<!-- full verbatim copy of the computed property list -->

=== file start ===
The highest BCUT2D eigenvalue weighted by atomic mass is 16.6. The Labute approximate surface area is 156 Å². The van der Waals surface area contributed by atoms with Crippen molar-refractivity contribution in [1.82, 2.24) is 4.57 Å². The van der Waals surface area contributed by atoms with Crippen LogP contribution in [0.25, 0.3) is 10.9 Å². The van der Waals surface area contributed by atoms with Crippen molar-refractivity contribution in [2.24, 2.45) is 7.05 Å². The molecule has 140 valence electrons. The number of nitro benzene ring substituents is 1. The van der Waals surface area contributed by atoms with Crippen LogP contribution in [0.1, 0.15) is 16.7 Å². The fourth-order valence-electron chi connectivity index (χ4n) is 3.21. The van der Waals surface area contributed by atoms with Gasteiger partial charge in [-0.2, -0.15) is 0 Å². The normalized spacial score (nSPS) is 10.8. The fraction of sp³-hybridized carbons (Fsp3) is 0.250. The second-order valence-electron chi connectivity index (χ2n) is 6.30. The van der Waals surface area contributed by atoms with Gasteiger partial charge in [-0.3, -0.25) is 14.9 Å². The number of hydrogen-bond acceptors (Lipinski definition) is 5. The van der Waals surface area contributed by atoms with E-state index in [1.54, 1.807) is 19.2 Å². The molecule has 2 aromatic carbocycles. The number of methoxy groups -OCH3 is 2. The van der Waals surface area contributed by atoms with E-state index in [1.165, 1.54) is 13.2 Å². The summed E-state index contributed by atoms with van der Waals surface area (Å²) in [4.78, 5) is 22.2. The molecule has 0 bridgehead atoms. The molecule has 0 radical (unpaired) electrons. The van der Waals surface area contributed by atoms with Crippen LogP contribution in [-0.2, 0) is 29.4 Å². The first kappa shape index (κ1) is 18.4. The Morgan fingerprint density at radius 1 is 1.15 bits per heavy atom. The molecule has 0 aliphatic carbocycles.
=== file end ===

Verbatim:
The highest BCUT2D eigenvalue weighted by atomic mass is 16.6. The Labute approximate surface area is 156 Å². The van der Waals surface area contributed by atoms with Crippen molar-refractivity contribution in [1.82, 2.24) is 4.57 Å². The van der Waals surface area contributed by atoms with Crippen LogP contribution in [0.25, 0.3) is 10.9 Å². The van der Waals surface area contributed by atoms with Crippen molar-refractivity contribution in [2.24, 2.45) is 7.05 Å². The molecule has 140 valence electrons. The number of nitro benzene ring substituents is 1. The van der Waals surface area contributed by atoms with Crippen LogP contribution in [0.1, 0.15) is 16.7 Å². The fourth-order valence-electron chi connectivity index (χ4n) is 3.21. The van der Waals surface area contributed by atoms with Gasteiger partial charge in [-0.2, -0.15) is 0 Å². The normalized spacial score (nSPS) is 10.8. The fraction of sp³-hybridized carbons (Fsp3) is 0.250. The second-order valence-electron chi connectivity index (χ2n) is 6.30. The van der Waals surface area contributed by atoms with Gasteiger partial charge in [-0.3, -0.25) is 14.9 Å². The number of hydrogen-bond acceptors (Lipinski definition) is 5. The van der Waals surface area contributed by atoms with E-state index in [1.54, 1.807) is 19.2 Å². The molecule has 2 aromatic carbocycles. The number of methoxy groups -OCH3 is 2. The van der Waals surface area contributed by atoms with E-state index in [1.165, 1.54) is 13.2 Å². The summed E-state index contributed by atoms with van der Waals surface area (Å²) in [4.78, 5) is 22.2. The molecule has 0 bridgehead atoms. The molecule has 0 radical (unpaired) electrons. The van der Waals surface area contributed by atoms with Crippen LogP contribution in [-0.2, 0) is 29.4 Å². The first kappa shape index (κ1) is 18.4. The Morgan fingerprint density at radius 1 is 1.15 bits per heavy atom. The molecule has 0 aliphatic carbocycles.